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John Feldmann - EMusician

John Feldmann

There’s a connect-a-dot game that could be played here with John Feldmann, his fingers and the various pies within which they might reside. A game that starts with Goldfinger, moves on through The Used and Good Charlotte, and tallies major label success after major label success before screeching to a halt on Easy Str
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There’s a connect-a-dot game that could be played here with John Feldmann, his fingers and the various pies within which they might reside. A game that starts with Goldfinger, moves on through The Used and Good Charlotte, and tallies major label success after major label success before screeching to a halt on Easy Street: that is, Feldmann being one of the most in-demand rock producers around. Now ramping up to tour in support of the latest Goldfinger release, Feldmann talked to EQ about the bass and guitar tracks he produced for The Used’s second record, In Love and Death.

SIGNAL PATH

“For the first The Used record, we used this Warwick bass that had a really great bottom end to it,” says Feldmann. “But on the last record, we used a Wahl bass that the bass player had borrowed from a friend.” A Hughes & Kettner Duotone, and a lot of vintage Hiwatt were also deployed in the making of this record.

The guitar tracks for In Love and Death were done using two Ernie Ball guitars (including an Ernie Ball Baritone), and a Schecter Baritone. An additional axe—a Baritone Les Paul—was also brought in to double the bass parts. “Quinn was really stoked about using that one for that really low-end kind of grid,” says Feldmann.

The band jacked into Feldmann’s Universal Audio 6176 for DI. “I used the 610 part as a preamp, and the 1176 side for just a little compression,” explains Feldmann. “But I tend to use the L1 limiter in Pro Tools for most of the real squashing. I also really like the Vintech X73s on guitars for their lower midrange, because they have this really cool growl.”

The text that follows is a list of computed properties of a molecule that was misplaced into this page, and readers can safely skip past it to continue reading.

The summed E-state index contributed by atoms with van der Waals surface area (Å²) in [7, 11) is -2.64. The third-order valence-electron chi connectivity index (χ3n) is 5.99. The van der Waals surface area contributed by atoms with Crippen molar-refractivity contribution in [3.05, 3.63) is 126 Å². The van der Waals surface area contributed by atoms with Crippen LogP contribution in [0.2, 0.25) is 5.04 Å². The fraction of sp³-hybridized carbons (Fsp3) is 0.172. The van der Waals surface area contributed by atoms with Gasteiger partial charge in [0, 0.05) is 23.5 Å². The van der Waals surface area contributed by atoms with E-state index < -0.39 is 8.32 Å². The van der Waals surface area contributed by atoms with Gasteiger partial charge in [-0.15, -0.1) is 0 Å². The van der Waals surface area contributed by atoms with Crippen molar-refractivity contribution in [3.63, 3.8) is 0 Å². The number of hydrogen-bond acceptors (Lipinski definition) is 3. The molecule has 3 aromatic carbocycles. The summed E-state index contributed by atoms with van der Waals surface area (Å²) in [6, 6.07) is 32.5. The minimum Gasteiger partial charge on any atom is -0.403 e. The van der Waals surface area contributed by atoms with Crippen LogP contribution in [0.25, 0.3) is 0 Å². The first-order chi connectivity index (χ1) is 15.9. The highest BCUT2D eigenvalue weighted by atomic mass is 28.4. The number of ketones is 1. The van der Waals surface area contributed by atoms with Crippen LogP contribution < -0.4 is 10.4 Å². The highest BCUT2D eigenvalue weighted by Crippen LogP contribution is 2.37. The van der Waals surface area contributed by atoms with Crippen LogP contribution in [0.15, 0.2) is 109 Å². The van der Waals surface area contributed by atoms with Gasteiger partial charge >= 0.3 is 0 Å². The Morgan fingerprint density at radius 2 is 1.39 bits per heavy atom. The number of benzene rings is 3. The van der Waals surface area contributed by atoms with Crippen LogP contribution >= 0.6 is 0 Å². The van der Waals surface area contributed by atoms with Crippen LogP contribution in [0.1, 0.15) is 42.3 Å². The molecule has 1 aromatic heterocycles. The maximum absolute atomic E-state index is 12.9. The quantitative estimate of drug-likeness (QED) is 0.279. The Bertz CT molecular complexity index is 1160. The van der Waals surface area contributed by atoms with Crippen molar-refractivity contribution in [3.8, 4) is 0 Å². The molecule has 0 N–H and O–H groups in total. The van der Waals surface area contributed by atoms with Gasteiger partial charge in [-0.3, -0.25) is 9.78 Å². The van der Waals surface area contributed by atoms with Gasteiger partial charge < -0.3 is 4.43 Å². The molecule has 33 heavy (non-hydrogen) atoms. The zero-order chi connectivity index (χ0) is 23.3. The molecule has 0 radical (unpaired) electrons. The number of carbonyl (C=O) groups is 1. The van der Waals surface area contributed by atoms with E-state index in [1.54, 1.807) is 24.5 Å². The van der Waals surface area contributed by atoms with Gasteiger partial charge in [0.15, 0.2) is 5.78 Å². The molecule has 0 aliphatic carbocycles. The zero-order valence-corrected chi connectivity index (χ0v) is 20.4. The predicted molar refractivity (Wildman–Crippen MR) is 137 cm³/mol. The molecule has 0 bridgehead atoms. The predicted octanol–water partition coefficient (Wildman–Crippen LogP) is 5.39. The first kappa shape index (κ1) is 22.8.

MIC POSITION

For the record, Feldmann mic’d things up using a Sennheiser 609, a Shure Beta 57, and a Shure SM-57. “I set up the mics on my old Marshall cabinet with green backs in it,” he says. “Then I ran the two Shures through the X73, and the 609 through the 473, and just blended them together to get the sound I was looking for.”

“It took a while to go around the cones and figure out what part of the cone to mic up,” he says. But finally Feldmann found some sweet spots. “One spot was right above the center, off to the left, so that’s where I put the Beta 57,” he adds. “And I put the regular SM-57 in the middle. I put the 609 on the upper left as well, but on the bottom speaker, because every speaker has a different sound, just like every cabinet does.”

PROCESSING

“I use the Alan Smart C2 as a bus compressor,” says Feldmann. But he relies way more on Pro Tools plug-ins than outboard gear. “I’ve used EchoFarm on everything, I just love the way it sounds,” he says. “I like to automate it and make it all screwed up. And I used the Waves Doubler a lot to get that fake stereo image on the background vocals and stuff.”

“As far as bass effects go, I think Amplitube has a pretty realistic amp sound, and it just really fits well in the mix,” says Feldmann. “When you solo it up, you can kind of tell what’s going on, you know, with the modeling effect. But in the mix it just seems to sit really well and I can keep the grit of the pick. For me, it’s all about where the pick hits the string above the pick-up to get that real attack of the bass.”

TRACK NOTES

For The Used’s In Love and Death, the band had nothing written before going into the studio. “I set the guys up downstairs with their own cues and their own mixes, so they could just jam ideas out for hours and I just recorded everything,” says Feldmann. “I’ve got probably 40 hours of just them jamming.

Then the band would come upstairs and I could tell them—with a little perspective—‘Okay, in this part maybe we could modulate it, or cut out this.’ Or ‘That part’s the best part of the song, let’s make that the chorus,’” says Feldmann. “So we could really look at it, then I could just go do it in Pro Tools.”